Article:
Shelling can have the same wide impacts as airstrikes. They have a wider damage radius and are therefore considered an ‘indirect’ method of attack. In April 2020, Houthi fired several mortars towards the Central Prison in Ta’izz city. The shell killed 6 women, 5 inmates and a guard inside the prison while a second shell injured a man outside the prison. The prison was requested to be returned under the control of the Office of Social Affairs and Labour, yet instead, it was used to house military equipment. Prior to this attack, several other rounds of shelling had fallen upon the prison. Further attacks on the Al-Raqw market in 2019 caused the deaths of 17 civilians and injured 12 others. The market was a gathering place and informal hub for Yemenis, Ethiopians and Somalis. Two other attacks on the market in November and December of the same year took the total number of civilian casualties to 89.
The JIAT only addressed the final attack on Al-Raqw when asked for a statement. They claimed the attack was in response to the armed fire being made against the coalition, and that the shelling was the only reasonable means of response they had. The Group of Experts quickly concluded that all incidents amounted to indiscriminate attacks and were, therefore, violations of international humanitarian law. They asserted that no feasible precautions were taken to minimise civilian casualties and therefore customary international humanitarian law was violated.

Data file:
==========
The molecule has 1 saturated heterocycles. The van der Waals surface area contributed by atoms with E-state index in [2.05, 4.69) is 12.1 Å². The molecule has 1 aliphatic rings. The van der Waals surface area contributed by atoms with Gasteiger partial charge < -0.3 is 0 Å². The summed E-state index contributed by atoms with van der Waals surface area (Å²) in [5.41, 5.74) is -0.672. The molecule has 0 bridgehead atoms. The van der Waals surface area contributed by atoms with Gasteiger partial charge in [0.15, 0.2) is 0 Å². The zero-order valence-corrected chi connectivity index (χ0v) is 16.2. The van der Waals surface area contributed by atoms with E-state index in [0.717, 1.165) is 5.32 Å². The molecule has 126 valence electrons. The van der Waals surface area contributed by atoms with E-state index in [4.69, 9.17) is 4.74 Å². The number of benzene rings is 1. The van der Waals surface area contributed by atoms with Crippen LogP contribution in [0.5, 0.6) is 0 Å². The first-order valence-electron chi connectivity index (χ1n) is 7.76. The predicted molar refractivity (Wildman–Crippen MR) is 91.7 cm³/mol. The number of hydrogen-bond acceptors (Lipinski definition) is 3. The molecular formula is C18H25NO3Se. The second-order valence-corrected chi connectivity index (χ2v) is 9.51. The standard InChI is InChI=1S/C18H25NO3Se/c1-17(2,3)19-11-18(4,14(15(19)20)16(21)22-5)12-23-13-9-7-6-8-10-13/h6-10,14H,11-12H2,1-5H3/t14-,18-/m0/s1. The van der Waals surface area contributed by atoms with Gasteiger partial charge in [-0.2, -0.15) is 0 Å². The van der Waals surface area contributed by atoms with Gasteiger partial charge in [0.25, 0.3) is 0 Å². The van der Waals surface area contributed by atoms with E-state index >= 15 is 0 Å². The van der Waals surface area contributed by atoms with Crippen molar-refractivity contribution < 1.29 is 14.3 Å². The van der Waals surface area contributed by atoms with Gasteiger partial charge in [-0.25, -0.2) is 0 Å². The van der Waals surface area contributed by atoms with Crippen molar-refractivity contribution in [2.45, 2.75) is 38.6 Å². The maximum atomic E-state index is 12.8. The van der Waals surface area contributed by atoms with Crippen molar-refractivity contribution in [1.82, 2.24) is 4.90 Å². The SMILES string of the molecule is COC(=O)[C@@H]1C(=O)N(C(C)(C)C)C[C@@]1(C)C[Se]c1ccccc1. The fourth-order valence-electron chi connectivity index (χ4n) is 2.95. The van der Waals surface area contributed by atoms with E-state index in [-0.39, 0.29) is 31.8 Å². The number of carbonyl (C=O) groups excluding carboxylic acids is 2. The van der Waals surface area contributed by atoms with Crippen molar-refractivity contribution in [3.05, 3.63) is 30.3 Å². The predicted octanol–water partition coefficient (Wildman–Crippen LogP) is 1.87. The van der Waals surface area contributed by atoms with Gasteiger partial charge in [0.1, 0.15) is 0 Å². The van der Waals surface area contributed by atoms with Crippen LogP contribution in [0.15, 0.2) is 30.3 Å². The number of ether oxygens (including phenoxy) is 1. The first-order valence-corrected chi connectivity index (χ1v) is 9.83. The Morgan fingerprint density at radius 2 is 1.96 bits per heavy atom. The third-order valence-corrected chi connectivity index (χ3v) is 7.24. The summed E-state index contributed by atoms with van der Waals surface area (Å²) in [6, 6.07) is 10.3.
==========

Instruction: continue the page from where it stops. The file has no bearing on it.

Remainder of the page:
The attacks in Sa’ada are a sad reiteration of the disregard for civilian life in the ongoing conflict. The attack was one of many committed over the last 8 years that demonstrates how fast to act both sides to the conflict are in their ignorance towards their humanitarian obligations. Current investigations into the attacks are almost entirely being led by the Saudi coalition, resulting in what feels like a hollow effort to protect current and future victims from further harm. Due precautions are not being taken when ensuring the safety of the civilian population, this is then exacerbated by misconstrued interpretations of what defines a military objective. Both sides need to form some form of basic agreement that binds them to obligations they owe to the people of Yemen. These should reflect the mitigation of civilian injuries and death, establishment of safe zones and humanitarian zones to protect those most at risk, allowance of the Red Cross and other organisations to provide aid and finally to very clearly define where military objectives are. This should be handled through the most genuine consideration for the future of the state all together, rather than small victories at the cost of innocent lives.